Warning after sophisticated $149m scam

26

The Australian Taxation Office (ATO) has issued an urgent warning over an elaborate tax scam which imitates an official website and sees users handing over highly sensitive information.

According to the ATO, fraudsters conned Australians out of $149 million last year by adopting technology which impersonates secure government websites.

One of the most recent tax scams to surface is refund notification which comes via SMS and features a link which takes users to a fake myGov website.

After clicking on the link, users are requested to verify their bank details, along with other personal information.

RELATED: Australian Taxation Office issues warning over email tax scam

RELATED: ATO text scam, spoofing: How to spot a fake ATO text

An SMS tax scam features a link which takes people to a fake myGov page. Picture: iStock
media_cameraAn SMS tax scam features a link which takes people to a fake myGov page. Picture: iStock

“To make the text messages seem more legitimate, scammers are using technology that causes them to appear in your genuine ATO message feed,” reads information about the scam on ATO’s website.

“The ATO will never send an email or SMS asking you to access online services via a hyperlink.”

According to reports, the scam is one of the more common, with the ACCC revealing more than 25,000 instances of it submitted last year.

The ATO advises it will never send an email or SMS asking users to access online services via a hyperlink. Picture: iStock
media_cameraThe ATO advises it will never send an email or SMS asking users to access online services via a hyperlink. Picture: iStock

This isn’t the first time scammers have used impersonation technology to defraud unsuspecting Australians.

In April last year, the ATO issued an urgent warning about overseas scam call which manipulated caller identification to appear as if calls were coming from a real ATO phone number.

Scammers adopted “robocall” technology to send prerecorded messages demanding payment of a tax debt and threatening immediate arrest.

If the recipient answered the phone, at the end of the message they were given an option to speak to a human, who then attempted to keep the caller on the line until payment was made.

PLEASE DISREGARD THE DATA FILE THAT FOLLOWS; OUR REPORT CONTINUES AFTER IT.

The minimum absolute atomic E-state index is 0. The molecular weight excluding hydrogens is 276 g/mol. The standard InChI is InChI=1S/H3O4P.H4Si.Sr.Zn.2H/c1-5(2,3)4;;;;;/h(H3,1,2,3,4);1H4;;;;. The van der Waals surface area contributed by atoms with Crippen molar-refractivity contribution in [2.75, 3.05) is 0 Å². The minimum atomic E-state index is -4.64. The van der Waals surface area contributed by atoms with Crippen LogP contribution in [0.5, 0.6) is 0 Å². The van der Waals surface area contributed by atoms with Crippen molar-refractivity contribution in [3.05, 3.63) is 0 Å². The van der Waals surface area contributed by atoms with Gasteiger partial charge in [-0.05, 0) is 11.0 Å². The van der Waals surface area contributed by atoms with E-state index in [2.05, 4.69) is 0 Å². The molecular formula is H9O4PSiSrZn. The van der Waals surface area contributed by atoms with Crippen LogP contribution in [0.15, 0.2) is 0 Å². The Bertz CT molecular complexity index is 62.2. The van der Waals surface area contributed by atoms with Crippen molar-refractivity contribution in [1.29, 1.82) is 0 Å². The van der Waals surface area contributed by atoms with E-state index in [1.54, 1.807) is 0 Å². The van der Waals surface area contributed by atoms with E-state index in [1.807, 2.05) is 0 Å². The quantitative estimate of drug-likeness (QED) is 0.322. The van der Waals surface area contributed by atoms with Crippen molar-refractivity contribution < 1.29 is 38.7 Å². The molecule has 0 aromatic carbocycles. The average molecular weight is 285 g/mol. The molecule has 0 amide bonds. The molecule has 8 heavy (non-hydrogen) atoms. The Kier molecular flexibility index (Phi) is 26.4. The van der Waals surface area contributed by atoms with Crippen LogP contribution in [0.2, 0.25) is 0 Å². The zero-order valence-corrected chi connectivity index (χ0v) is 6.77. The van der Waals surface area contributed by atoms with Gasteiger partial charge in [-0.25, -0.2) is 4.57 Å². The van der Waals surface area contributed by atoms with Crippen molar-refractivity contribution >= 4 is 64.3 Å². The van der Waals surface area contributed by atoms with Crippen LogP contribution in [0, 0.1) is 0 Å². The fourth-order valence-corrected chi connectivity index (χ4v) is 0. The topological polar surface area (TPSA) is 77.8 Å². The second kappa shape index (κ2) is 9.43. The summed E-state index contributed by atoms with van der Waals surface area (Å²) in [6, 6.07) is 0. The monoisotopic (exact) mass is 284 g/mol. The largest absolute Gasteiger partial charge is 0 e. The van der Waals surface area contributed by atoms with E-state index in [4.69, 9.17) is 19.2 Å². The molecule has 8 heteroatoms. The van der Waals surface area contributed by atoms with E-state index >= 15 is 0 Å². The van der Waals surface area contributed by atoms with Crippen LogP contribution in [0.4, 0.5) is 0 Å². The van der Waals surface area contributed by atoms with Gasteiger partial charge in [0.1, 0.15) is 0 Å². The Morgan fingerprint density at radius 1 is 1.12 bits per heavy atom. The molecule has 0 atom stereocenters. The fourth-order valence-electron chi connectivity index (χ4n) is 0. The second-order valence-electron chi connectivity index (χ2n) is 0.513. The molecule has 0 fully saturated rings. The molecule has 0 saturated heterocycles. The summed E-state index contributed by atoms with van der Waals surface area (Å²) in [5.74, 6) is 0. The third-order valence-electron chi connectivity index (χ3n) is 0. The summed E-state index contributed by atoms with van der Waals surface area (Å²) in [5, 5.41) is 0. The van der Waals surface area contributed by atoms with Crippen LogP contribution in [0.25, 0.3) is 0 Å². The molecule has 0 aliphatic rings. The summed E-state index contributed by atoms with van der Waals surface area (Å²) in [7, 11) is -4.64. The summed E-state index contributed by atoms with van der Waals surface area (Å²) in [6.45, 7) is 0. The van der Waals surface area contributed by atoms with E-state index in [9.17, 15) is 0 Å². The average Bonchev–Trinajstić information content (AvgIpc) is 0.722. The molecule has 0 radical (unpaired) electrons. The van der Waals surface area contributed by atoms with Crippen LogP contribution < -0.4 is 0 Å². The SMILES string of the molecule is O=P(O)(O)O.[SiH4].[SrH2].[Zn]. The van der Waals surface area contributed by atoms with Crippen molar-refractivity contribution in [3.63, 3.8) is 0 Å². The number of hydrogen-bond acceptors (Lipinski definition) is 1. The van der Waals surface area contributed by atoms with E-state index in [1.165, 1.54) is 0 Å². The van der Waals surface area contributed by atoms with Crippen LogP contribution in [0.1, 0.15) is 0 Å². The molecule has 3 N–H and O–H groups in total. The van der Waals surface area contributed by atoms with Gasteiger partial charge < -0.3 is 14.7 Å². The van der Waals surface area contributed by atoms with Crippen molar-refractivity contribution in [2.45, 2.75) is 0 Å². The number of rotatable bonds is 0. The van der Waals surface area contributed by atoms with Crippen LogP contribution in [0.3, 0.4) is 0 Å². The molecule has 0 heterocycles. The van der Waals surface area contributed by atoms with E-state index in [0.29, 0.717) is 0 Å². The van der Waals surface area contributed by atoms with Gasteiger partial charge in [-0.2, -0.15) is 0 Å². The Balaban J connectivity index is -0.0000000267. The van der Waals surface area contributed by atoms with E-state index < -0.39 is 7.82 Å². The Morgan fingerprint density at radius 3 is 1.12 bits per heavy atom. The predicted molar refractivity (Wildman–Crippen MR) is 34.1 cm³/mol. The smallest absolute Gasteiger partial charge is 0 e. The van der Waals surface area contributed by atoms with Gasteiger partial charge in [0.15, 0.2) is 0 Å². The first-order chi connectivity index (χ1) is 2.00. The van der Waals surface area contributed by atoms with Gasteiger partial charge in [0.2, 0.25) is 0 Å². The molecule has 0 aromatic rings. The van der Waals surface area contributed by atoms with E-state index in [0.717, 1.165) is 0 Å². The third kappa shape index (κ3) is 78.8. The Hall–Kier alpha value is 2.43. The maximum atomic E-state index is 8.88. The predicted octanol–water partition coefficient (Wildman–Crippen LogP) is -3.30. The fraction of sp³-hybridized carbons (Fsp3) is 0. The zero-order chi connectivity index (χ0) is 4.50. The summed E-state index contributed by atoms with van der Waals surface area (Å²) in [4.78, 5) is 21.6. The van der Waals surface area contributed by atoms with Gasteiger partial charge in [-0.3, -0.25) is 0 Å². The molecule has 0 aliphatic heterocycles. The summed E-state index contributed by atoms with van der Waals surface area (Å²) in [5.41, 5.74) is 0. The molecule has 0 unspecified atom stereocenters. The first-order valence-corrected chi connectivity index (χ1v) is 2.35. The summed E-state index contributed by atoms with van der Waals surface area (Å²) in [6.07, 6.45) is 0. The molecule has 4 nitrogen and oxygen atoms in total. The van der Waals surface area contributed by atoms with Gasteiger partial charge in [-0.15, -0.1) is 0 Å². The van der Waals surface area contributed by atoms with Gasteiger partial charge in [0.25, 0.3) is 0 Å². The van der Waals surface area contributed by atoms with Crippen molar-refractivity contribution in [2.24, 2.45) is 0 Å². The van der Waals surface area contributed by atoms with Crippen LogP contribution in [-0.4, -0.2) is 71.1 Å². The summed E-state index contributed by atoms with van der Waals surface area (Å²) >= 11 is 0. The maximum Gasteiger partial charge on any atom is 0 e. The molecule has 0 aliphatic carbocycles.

“This particular technique is called caller ID spoofing,” ATO assistant commissioner Gavin Siebert said previously.

“What we are seeing is people will get a missed call, they’ll call us back and it goes through to an ATO officer, which almost legitimises the scammer.”

PROTECT YOURSELF FROM SCAMMERS

• Know your tax affairs — you can log into myGov to check your tax affairs at any time, or you can contact your tax agent or the ATO

• Guard your personal and financial information — be careful when clicking on links, downloading files or opening attachments. Only give your personal information to people you trust, and try not to share it on social media

• If you are unsure about whether a call, text message or email is genuine, don’t reply. Call the ATO on 1800 008 540 to verify

• Know legitimate ways to make payments — scammers may use threatening tactics to trick their victims into paying false debts via prepaid gift cards or by sending money to non-ATO bank accounts. To check that a payment method is legitimate, visit ato.gov.au/howtopay

• Talk to your family and friends about scams — if you or someone you know has fallen victim to a tax-related scam, call the ATO as soon as you can.

Source: ATO

Originally published as Warning after sophisticated $149m scam